China rolled out a Long March 2F rocket Wednesday in preparation to send the Shenzhou-12 spacecraft and three astronauts to an orbiting space station module.
By Andrew Jones
The Long March 2F rocket was vertically transferred to its pad at the Jiuquan Satellite Launch Center in the Gobi Desert, the China Manned Space Engineering Office (CMSEO) announced Wednesday.
The rocket will send Shenzhou-12 and three astronauts to the Tianhe core module for China’s space station which launched April 28 Eastern.
Authorities have yet to reveal the planned launch date nor the identity of the primary and backup crews for the mission. Shenzhou-12 was expected to launch around June 10 Beijing time but a week-long delay to the launch of the Tianzhou-2 cargo mission likely pushed back the date by a similar length of time.
The Shenzhou-12 mission will involve a series of technical verification tasks related to the performance and function of the Tianhe core module. It will include extravehicular activities using EVA suits delivered by Tianzhou-2, and verification of a regenerative life support system.
Shenzhou-12 will be the country’s first crewed mission in more than four-and-a-half years and just the seventh overall. China’s first crewed mission was Shenzhou-5 in 2003 which made the country only the third to demonstrate independent human spaceflight capabilities.
The mission will see the first time since May 2000 that two orbiting space stations will be simultaneously inhabited, when STS-101 and Soyuz TM-30 visited the ISS and Mir respectively. Three Shenzhou flights to small Tiangong space labs took place in 2012, 2013 and 2016—concurrent with permanent ISS habitation—as stepping stone missions towards the larger space station modules.
Shenzhou-12 will also set a record for Chinese human spaceflight mission duration. The mission is expected to remain docked with Tianhe until September, meaning the roughly three-month mission will far exceed the 33-day record set by Shenzhou-11 in 2016.
The Long March 2F and Shenzhou spacecraft were developed to provide human spaceflight capabilities following the approval of “Project 921” in 1992. The plan also laid out the long term vision for a modular space station.
The 62-meter-long, 464-metric-ton Long March 2F consists of two stages and four side boosters. All of these use a propellant mix of highly toxic hydrazine and nitrogen tetroxide. The launcher features a launch escape system atop of the fairing, which relies on solid rocket motors.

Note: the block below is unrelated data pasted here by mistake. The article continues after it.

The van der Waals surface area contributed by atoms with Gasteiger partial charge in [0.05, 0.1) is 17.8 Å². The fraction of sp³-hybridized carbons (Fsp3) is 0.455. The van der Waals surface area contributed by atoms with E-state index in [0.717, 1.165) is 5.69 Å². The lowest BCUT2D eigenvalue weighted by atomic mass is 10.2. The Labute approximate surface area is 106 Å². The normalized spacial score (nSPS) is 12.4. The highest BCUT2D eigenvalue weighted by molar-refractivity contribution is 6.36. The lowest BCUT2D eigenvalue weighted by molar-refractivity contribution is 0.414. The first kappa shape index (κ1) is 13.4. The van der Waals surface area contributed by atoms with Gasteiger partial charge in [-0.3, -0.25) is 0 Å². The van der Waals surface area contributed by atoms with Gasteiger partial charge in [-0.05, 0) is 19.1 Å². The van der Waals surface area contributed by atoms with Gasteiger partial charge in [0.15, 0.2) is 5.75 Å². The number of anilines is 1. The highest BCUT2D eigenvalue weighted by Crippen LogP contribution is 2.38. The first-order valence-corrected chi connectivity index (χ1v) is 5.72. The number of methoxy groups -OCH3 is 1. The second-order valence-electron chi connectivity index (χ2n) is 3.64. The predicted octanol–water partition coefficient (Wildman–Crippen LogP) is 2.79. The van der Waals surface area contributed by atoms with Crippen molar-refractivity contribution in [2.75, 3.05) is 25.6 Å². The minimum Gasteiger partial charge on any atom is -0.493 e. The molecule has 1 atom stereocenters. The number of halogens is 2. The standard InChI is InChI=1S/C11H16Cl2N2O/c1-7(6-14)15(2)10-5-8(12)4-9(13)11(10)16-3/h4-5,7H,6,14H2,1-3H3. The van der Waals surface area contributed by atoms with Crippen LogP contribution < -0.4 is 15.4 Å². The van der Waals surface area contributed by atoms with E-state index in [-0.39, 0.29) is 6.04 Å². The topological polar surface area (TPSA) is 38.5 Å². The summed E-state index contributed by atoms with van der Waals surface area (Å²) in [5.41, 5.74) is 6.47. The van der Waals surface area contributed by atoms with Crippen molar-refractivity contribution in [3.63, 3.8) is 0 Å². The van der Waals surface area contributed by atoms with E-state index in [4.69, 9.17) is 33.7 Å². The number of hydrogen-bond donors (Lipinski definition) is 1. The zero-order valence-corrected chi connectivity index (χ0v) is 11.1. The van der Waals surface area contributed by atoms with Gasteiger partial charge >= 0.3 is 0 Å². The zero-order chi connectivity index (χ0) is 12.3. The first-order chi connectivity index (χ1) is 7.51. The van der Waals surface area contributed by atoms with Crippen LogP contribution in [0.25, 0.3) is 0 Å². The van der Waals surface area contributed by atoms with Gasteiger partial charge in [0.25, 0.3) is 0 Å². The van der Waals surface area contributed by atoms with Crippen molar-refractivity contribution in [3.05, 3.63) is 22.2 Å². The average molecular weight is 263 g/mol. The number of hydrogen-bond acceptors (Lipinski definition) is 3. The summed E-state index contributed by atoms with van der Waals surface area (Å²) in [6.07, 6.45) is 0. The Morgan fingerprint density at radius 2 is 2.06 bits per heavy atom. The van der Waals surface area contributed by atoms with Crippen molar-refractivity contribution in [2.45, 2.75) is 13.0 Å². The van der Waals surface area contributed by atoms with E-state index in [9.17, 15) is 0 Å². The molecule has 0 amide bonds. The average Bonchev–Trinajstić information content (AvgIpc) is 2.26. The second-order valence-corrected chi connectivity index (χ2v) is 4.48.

The 16.6-meter-long, 4.2-meter-diameter Tianhe will provide regenerative life support and the main living quarters for astronauts as well as propulsion to maintain orbital altitude.
Chinese space station construction
Shenzhou-12 will be the third of 11 missions planned for the construction phase of the three-module Chinese space station across 2021 and 2022.
The Tianzhou-3 cargo spacecraft and Shenzhou-13 crewed mission will follow in September and October respectively.
Experiment modules named Wentian and Mengtian are expected to launch in 2022. The pair will host a plethora of experiments in areas including astronomy, space medicine, space life science, biotechnology, microgravity fluid physics, microgravity combustion and space technologies.
International science payloads will also fly to the space station, through cooperation between the United Nations Office for Outer Space Affairs (UNOOSA) and the CMSEO. Foreign astronauts are also expected to visit the CSS.
Both modules will be launched by Long March 5B rockets from Wenchang. The first stage of the Long March 5B that launched Tianhe entered orbit and made a high-profile, uncontrolled reentry.
The Chinese space station is expected to operate in orbit for at least ten years. It will be joined in orbit by the Xuntian optical module, a co-orbiting Hubble-class space telescope. The space telescope will have a 2-meter-aperture comparable to Hubble but feature a field of view 300 times greater.
This field of view will allow Xuntian to survey 40 percent of the sky across a decade using its 2.5 billion pixel camera.
Originally published at Space news